In August 1919, an Eastland County doctor diagnosed a sickly Callie Pruett with appendicitis.
“They put her on a train to Fort Worth,” said Jeane Pruett, a relative. “And she died on the operating table.”
Callie, 19, is buried in the Pruett family section at Merriman Cemetery, about three miles outside of Ranger. Over the years, other family members have joined her in the cemetery, which received a state historical marker in 1993.
Pruett doesn’t understand why vandals recently knocked over many of the gravestones — including Callie’s — and damaged other artifacts in the cemetery.
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“They’re cowards,” said Pruett, secretary of the Merriman Cemetery Association. “That’s what they are. This is a person’s last rites. The people who did this … they’re cowards because they picked on someone who has no way of fighting for themselves.”
Randy Hooks, chief deputy sheriff in Eastland County, said the vandalism occurred between June 21 and Saturday, when the damage was discovered.
The cemetery, which is still active and one of the oldest in the area, is on Farm Road 2461 about one mile south of Interstate 20.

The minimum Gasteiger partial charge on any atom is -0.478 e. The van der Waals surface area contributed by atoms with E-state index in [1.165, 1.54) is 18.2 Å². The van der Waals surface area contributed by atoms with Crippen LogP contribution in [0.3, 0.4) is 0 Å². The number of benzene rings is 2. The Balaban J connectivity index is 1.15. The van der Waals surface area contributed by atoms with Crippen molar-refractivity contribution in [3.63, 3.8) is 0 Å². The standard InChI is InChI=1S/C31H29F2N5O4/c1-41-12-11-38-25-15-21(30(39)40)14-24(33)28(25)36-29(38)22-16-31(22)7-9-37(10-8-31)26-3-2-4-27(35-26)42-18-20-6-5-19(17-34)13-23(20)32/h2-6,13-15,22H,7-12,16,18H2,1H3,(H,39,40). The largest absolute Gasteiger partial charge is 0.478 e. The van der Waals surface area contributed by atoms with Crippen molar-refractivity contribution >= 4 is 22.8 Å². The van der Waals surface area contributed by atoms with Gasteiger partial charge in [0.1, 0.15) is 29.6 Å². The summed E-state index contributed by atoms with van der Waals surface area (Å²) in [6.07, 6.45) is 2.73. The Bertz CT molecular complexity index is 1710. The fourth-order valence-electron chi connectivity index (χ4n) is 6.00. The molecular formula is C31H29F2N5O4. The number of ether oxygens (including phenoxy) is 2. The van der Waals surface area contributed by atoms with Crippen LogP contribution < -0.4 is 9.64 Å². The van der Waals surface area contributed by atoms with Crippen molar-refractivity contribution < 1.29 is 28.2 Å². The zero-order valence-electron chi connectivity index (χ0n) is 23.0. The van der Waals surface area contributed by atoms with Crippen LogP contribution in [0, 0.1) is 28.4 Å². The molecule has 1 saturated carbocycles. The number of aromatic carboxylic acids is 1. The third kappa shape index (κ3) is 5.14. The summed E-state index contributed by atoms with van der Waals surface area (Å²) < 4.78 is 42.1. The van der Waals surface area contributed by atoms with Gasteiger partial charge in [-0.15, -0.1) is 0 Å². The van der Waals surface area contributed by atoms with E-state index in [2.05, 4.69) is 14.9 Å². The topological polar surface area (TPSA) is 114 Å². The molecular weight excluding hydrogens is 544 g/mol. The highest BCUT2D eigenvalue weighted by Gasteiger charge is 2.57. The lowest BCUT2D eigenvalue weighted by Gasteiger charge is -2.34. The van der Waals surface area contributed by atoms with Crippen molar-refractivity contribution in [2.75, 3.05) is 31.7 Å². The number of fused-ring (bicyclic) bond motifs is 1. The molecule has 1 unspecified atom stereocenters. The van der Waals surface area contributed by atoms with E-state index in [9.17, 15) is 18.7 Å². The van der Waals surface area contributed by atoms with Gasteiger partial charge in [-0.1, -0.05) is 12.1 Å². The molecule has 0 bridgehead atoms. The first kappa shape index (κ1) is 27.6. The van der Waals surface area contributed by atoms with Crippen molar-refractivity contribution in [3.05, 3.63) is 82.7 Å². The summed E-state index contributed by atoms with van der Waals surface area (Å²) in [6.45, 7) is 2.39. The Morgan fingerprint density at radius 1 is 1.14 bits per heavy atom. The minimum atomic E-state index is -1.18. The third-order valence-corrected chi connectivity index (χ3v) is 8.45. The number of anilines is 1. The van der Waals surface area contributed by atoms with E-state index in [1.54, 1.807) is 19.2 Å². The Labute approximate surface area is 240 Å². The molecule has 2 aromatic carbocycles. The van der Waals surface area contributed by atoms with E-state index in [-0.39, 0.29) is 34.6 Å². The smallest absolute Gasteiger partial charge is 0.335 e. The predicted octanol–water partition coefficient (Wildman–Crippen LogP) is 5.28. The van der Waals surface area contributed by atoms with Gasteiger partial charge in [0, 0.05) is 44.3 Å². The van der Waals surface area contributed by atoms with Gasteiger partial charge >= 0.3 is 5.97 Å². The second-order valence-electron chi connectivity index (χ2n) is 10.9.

“Word is out there, including on Facebook; we just haven’t gotten any leads,” Hooks said.
“I’ve been doing law enforcement 35 years. For some unknown reason people like to go into cemeteries and tear things up.”
Pruett said four headstones from her family’s section were either knocked over or uprooted. A vase on another marker was broken. Speaking reverently, she named the relatives whose graves were desecrated.
“My husband’s grandmother, Nettie Pruett, who was born Jan. 11, 1872, and died Sept. 13, 1925.”
“Nettie’s daughter, Callie.”
“My husband’s brother, Clinton W.C. Pruett, who lived nine days and died in 1923.”
“My husband’s oldest sister’s twin babies,” who probably died in the 1920s. A vase at the grave of the sister, Billie Pruett Tudor, and her husband, Homer, was broken.
The oldest gravestone in the cemetery was toppled and moved from its grave site, she said. It belonged to Orthosias Scarborough, who died Jan. 6, 1879.
Other headstones broken include a large “Woodmen of the World” marker and some unmarked gravestones, Pruett said.
“They did tremendous damage,” Pruett said, adding that the sections closest to FM 2461 were the “least hit.”
Pruett said the cemetery association will have a board meeting next week to determine what to do next. She said family members are responsible for repairing or replacing their loved ones gravestones and “the ones we’ve reached have been pretty understanding.”
Pruett said the gravestone of her husband, Elzie Pruett, who died in 2011, was not damaged. She’ll someday be buried alongside him.
“My name’s on there too,” said Pruett, 79.